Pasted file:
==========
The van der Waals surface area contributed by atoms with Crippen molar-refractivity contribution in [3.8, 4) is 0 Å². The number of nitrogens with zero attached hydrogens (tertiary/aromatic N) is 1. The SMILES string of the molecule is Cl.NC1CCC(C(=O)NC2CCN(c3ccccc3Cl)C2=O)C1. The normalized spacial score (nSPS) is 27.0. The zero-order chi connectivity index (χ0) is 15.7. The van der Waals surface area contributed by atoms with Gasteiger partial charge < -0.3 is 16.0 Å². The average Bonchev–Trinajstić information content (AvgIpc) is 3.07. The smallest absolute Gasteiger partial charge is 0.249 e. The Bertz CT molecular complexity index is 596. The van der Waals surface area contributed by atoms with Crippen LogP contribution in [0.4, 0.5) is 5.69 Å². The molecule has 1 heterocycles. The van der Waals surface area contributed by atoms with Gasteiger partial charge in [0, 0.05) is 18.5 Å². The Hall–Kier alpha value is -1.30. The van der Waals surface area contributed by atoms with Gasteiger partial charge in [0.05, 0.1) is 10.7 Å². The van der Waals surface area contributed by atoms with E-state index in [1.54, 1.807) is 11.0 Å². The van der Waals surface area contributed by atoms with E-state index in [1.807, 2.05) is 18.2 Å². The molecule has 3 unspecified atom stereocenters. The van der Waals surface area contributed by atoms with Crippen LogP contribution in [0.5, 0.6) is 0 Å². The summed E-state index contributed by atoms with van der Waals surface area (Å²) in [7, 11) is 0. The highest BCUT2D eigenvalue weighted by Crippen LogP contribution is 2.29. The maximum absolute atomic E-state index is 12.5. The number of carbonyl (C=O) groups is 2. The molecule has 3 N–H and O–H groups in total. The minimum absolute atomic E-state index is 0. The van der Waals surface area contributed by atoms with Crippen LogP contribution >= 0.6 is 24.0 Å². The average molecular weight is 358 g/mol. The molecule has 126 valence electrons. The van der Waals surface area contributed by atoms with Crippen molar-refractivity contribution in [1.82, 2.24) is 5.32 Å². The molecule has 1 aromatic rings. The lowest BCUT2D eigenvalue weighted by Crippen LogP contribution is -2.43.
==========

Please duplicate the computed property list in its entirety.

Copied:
The van der Waals surface area contributed by atoms with Crippen molar-refractivity contribution in [3.8, 4) is 0 Å². The number of nitrogens with zero attached hydrogens (tertiary/aromatic N) is 1. The SMILES string of the molecule is Cl.NC1CCC(C(=O)NC2CCN(c3ccccc3Cl)C2=O)C1. The normalized spacial score (nSPS) is 27.0. The zero-order chi connectivity index (χ0) is 15.7. The van der Waals surface area contributed by atoms with Gasteiger partial charge < -0.3 is 16.0 Å². The average Bonchev–Trinajstić information content (AvgIpc) is 3.07. The smallest absolute Gasteiger partial charge is 0.249 e. The Bertz CT molecular complexity index is 596. The van der Waals surface area contributed by atoms with Crippen LogP contribution in [0.4, 0.5) is 5.69 Å². The molecule has 1 heterocycles. The van der Waals surface area contributed by atoms with Gasteiger partial charge in [0, 0.05) is 18.5 Å². The Hall–Kier alpha value is -1.30. The van der Waals surface area contributed by atoms with Gasteiger partial charge in [0.05, 0.1) is 10.7 Å². The van der Waals surface area contributed by atoms with E-state index in [1.54, 1.807) is 11.0 Å². The van der Waals surface area contributed by atoms with E-state index in [1.807, 2.05) is 18.2 Å². The molecule has 3 unspecified atom stereocenters. The van der Waals surface area contributed by atoms with Crippen LogP contribution in [0.5, 0.6) is 0 Å². The summed E-state index contributed by atoms with van der Waals surface area (Å²) in [7, 11) is 0. The highest BCUT2D eigenvalue weighted by Crippen LogP contribution is 2.29. The maximum absolute atomic E-state index is 12.5. The number of carbonyl (C=O) groups is 2. The molecule has 3 N–H and O–H groups in total. The minimum absolute atomic E-state index is 0. The van der Waals surface area contributed by atoms with Crippen LogP contribution >= 0.6 is 24.0 Å². The average molecular weight is 358 g/mol. The molecule has 126 valence electrons. The van der Waals surface area contributed by atoms with Crippen molar-refractivity contribution in [1.82, 2.24) is 5.32 Å². The molecule has 1 aromatic rings. The lowest BCUT2D eigenvalue weighted by Crippen LogP contribution is -2.43.